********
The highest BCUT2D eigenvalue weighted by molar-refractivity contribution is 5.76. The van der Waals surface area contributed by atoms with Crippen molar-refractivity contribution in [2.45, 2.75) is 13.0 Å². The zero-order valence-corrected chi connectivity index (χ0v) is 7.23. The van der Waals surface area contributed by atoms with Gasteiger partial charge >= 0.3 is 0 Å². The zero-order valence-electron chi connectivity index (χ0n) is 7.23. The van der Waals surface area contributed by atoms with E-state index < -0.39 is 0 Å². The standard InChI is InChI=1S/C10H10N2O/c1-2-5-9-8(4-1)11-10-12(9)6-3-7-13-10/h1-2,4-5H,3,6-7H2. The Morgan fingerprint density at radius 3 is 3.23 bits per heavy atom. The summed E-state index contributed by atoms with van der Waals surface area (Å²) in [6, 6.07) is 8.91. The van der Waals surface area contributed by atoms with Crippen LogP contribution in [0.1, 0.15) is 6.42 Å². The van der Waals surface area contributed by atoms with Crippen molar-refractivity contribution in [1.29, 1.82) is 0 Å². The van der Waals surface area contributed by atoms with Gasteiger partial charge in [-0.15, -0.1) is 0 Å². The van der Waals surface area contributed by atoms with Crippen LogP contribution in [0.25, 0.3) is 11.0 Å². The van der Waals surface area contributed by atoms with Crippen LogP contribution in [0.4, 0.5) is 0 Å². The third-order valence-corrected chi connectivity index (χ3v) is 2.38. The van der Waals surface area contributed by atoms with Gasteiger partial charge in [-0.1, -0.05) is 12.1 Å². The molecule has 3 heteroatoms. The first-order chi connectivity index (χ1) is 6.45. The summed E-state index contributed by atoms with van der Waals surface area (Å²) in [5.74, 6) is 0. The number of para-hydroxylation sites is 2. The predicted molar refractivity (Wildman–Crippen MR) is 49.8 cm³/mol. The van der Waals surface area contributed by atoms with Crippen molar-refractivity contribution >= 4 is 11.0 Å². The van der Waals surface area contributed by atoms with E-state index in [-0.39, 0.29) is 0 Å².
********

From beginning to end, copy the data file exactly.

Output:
The highest BCUT2D eigenvalue weighted by molar-refractivity contribution is 5.76. The van der Waals surface area contributed by atoms with Crippen molar-refractivity contribution in [2.45, 2.75) is 13.0 Å². The zero-order valence-corrected chi connectivity index (χ0v) is 7.23. The van der Waals surface area contributed by atoms with Gasteiger partial charge >= 0.3 is 0 Å². The zero-order valence-electron chi connectivity index (χ0n) is 7.23. The van der Waals surface area contributed by atoms with E-state index < -0.39 is 0 Å². The standard InChI is InChI=1S/C10H10N2O/c1-2-5-9-8(4-1)11-10-12(9)6-3-7-13-10/h1-2,4-5H,3,6-7H2. The Morgan fingerprint density at radius 3 is 3.23 bits per heavy atom. The summed E-state index contributed by atoms with van der Waals surface area (Å²) in [6, 6.07) is 8.91. The van der Waals surface area contributed by atoms with Crippen LogP contribution in [0.1, 0.15) is 6.42 Å². The van der Waals surface area contributed by atoms with Crippen molar-refractivity contribution in [1.29, 1.82) is 0 Å². The van der Waals surface area contributed by atoms with Gasteiger partial charge in [-0.15, -0.1) is 0 Å². The van der Waals surface area contributed by atoms with Crippen LogP contribution in [0.25, 0.3) is 11.0 Å². The van der Waals surface area contributed by atoms with Crippen LogP contribution in [0.4, 0.5) is 0 Å². The third-order valence-corrected chi connectivity index (χ3v) is 2.38. The van der Waals surface area contributed by atoms with Gasteiger partial charge in [-0.1, -0.05) is 12.1 Å². The molecule has 3 heteroatoms. The first-order chi connectivity index (χ1) is 6.45. The summed E-state index contributed by atoms with van der Waals surface area (Å²) in [5.74, 6) is 0. The number of para-hydroxylation sites is 2. The predicted molar refractivity (Wildman–Crippen MR) is 49.8 cm³/mol. The van der Waals surface area contributed by atoms with Crippen molar-refractivity contribution >= 4 is 11.0 Å². The van der Waals surface area contributed by atoms with E-state index in [-0.39, 0.29) is 0 Å².